“Sidewalk Flowers (public library) tells the wordless story of a little girl on her way home with her device-distracted father, a contemporary Little Red Riding Hood walking through the urban forest. Along the way, she collects wildflowers and leaves them as silent gifts for her fellow participants in this pulsating mystery we call life — the homeless man sleeping on a park bench, the sparrow having completed its earthly hours, the neighbor’s dog and, finally, her mother’s and brothers’ hair. …

Sidewalk Flowers, which is immeasurably wonderful in its analog totality, comes from Canadian independent children’s-book publisher Groundwood Books.” More thoughtful description and more of the pictures may be found here.

I think Popova’s Brain Pickings blog is amazing, even if her prose is sometimes a little purple. I myself wouldn’t say that the demands of our always-on-the-job culture “rips the soul asunder.” Those demands are mostly pointless and should be ignored.

Art: Sydney Smith

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We had just enough snow yesterday to top off the cross-country trail my husband likes, but he’s pretty sure today was his last day skiing this season.

Before winter is entirely gone, check out a charming children’s book called Once Upon a Northern Night.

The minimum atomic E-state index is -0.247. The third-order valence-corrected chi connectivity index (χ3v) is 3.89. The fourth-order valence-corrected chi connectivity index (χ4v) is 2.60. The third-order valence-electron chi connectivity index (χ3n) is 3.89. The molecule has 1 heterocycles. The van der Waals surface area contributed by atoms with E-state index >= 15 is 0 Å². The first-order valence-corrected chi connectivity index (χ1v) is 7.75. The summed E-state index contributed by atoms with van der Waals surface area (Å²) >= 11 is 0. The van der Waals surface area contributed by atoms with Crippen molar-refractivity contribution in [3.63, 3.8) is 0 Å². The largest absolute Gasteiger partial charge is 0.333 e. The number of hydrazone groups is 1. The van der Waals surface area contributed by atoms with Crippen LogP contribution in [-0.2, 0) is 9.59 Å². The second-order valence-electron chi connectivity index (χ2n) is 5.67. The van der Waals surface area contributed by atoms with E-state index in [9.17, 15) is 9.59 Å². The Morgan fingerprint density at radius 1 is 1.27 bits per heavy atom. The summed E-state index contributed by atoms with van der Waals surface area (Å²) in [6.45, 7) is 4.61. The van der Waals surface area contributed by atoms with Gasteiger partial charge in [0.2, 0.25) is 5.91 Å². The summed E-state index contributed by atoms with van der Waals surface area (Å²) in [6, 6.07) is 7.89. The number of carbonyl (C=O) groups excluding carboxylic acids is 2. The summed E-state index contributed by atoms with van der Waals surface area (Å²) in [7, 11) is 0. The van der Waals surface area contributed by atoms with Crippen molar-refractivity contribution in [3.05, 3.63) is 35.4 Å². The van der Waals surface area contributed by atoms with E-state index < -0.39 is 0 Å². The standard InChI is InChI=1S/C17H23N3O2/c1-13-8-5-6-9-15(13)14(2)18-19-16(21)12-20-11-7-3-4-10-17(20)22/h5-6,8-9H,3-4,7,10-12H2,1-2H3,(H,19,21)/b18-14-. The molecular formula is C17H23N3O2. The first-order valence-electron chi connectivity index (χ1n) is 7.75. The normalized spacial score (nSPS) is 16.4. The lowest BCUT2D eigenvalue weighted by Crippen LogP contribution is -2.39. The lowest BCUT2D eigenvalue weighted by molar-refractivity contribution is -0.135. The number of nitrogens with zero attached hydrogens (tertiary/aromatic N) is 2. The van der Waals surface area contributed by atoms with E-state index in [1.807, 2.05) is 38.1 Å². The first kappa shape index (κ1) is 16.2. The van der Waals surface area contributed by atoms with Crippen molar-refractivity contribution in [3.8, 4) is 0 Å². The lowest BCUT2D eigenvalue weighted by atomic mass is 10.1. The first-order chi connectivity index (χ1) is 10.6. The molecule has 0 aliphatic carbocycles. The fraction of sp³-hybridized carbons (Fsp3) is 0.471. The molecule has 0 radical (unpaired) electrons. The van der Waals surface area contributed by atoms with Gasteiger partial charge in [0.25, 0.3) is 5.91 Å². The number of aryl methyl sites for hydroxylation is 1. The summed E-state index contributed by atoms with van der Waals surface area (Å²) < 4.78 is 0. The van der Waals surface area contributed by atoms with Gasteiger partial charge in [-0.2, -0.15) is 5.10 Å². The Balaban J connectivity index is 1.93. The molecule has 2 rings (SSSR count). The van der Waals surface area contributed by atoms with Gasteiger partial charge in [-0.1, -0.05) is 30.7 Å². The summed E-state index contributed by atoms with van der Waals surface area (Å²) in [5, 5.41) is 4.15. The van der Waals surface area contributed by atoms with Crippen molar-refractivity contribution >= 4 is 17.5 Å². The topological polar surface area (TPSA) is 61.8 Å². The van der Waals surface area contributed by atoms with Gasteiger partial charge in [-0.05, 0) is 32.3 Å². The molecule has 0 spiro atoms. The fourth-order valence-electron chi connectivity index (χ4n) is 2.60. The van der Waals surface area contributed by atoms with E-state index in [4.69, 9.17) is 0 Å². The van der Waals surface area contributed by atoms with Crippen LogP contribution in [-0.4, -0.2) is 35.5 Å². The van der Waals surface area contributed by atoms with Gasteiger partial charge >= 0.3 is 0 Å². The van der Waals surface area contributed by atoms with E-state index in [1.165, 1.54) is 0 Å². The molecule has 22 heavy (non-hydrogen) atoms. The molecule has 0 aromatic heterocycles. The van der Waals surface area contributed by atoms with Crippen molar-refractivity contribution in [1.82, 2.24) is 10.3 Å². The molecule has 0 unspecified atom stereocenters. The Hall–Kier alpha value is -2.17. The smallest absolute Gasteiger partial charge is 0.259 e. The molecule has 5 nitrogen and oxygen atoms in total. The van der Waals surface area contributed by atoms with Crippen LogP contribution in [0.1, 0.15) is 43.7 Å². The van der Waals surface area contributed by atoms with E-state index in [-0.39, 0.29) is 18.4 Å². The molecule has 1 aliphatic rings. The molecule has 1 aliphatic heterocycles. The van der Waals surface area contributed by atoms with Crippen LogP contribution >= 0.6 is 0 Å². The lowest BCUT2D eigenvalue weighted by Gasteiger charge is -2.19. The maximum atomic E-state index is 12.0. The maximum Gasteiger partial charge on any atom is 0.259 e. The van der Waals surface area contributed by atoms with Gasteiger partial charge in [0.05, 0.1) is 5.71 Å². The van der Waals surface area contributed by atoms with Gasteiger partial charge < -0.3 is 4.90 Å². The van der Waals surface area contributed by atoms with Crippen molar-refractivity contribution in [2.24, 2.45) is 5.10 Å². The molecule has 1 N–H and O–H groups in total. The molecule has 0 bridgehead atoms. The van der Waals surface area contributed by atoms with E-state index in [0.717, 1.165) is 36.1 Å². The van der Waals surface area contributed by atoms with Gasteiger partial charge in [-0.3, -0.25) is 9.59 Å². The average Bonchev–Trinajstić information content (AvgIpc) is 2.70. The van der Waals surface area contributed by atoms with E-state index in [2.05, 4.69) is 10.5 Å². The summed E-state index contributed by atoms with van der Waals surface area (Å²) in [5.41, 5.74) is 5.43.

In the words of Maria Popova at BrainPickings.org, “Writer Jean E. Pendziwol and illustrator Isabelle Arsenault weave a beautiful lullaby in Once Upon a Northern Night (public library | IndieBound) — a loving homage to winter’s soft-coated whimsy, composed with touches of Thoreau’s deep reverence for nature and Whitman’s gift for exalting ‘the nature around and within us.’ …

” ‘Once upon a northern night
a great gray owl gazed down
with his great yellow eyes
on the milky-white bowl of your yard.
Without a sound
not even the quietest whisper,
his great silent wings lifted and
down,
down,
down,
he drifted,
leaving a feathery sketch
of his passing
in the snow.’ “

More about the book here.

Popova recommends that you complement Once Upon a Northern Night with Tove Jansson’s Finnish “classic Moominland Midwinter, then revisit the best children’s books of the year.”

My local indie bookstore is getting a lot of extra business because of Popova’s reviews of children’s books. In fact, I told the shop manager yesterday he should follow Brain Pickings, but there was a long line at the register, and I don’t think he wrote it down.

Art: Isabelle Arsenault/Groundwood Books
Once Upon a Northern Night

 

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Renée’s Christmas letter said she sometimes got children’s book ideas from this blog, which inspires me to increase my effort in that department.